Long before the first word of a novel is written down, there is an original seed, a thought, a scene which plants itself in the author’s mind. Once there, it grows and evolves into possibly a longer scene, a chain of ideas, a few characters and events, and maybe a whole novel.
The question is when do you start to plant the seeds in soil, water them and let them grow? When do you put the first words of the very first chapter down on to paper? It might seem like a strange question because most people imagine that the whole story just comes to you, like the carousel in Mary Poppins, and then you just sit down and write. But it’s an important question because the process of forming a story and growing a seed, if you like, is the bedrock of the whole narrative. The when of starting a story is often overlooked, but starting in the right place at the right time can save hours of painstaking editing and redrafting.
The answer, I have come to realise, is as late as possible. This is different to starting a story as late as possible in the plot and avoiding back story or long chunks of scene setting. It is waiting until your ideas have formed more than just a thought or an image, but a theme, a reason for the story, a conflict or a desire of your protagonist.
I have found the same thing applies with writing short stories, although the process is considerably shorter and you can afford to play around more with the text and change direction if you need to.
With a novel, the longer you leave the seeds to germinate, the more ready they will be to plant and grow in to the full and final plant product. It may seem counter productive to wait, and it might feel like a waste of time, but if you can wait until the ideas are more fully formed it will save heart ache in the long run and give you a clearer picture of the full story.
A lot of the germination goes on in my head, the seeds plants then it grows until I’m happy I can maybe write a couple of sentences, then it carries on for a bit longer. Then when I think I have enough of an idea of what it is that I have, then I start scribbling. I’ve found it’s the way to differentiate between the lots of ideas pounding my head. The serious ones, will actually work themselves out and make it into some real writing. The rest may just stay as a couple of notes for another time.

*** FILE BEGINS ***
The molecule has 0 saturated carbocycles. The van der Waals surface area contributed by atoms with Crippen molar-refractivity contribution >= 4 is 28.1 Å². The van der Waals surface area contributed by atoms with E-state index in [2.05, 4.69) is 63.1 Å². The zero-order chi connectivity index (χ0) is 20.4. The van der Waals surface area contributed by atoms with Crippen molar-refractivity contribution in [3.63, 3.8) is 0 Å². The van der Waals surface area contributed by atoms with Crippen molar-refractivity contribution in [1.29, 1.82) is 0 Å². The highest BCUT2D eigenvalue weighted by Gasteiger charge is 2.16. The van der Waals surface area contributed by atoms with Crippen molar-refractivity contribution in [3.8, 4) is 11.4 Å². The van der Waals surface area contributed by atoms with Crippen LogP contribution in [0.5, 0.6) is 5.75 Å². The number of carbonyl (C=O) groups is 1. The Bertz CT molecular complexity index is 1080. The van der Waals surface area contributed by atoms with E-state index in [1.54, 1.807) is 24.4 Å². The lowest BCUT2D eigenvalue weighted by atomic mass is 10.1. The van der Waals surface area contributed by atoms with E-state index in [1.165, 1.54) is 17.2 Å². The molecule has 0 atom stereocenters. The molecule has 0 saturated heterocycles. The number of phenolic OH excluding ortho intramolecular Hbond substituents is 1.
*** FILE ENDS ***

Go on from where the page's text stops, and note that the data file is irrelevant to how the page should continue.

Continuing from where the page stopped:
That’s absolutely the way that I work, too. The germination phase should, I think, be in your mind and, as you say, some ideas will stick and that’s when you start to write. I tuck away the rest and sometimes use them for short stories if appropriate. The germination phase is really important.
I agree with you completely… but with a couple of watch-outs!. We all know that procrastination is a killer – so don’t use this as an excuse to delay and delay. Also (and I say this a lot), one of things that keeps me excited about my writing is surprising myself as I write – I do outline but I don’t do it so thoroughly that there are no surprises for me me to uncover as I go along.
Very true. I think waiting for an idea to germinate is different to procrastination, which is always a risk for a writer. It is important to have enough of an idea of where you are going with a novel. My current story started to build as I was editing my last novel, so no time wasted and I managed to fit a month or two short story writing in between. Needless to say that the current plot is unfolding much more quickly than the last because I gave it longer to grow. You are right that you need to surprise yourself. The writing becomes dull if nothing new arises with you character’s actions or a situation. Great points and thanks for posting.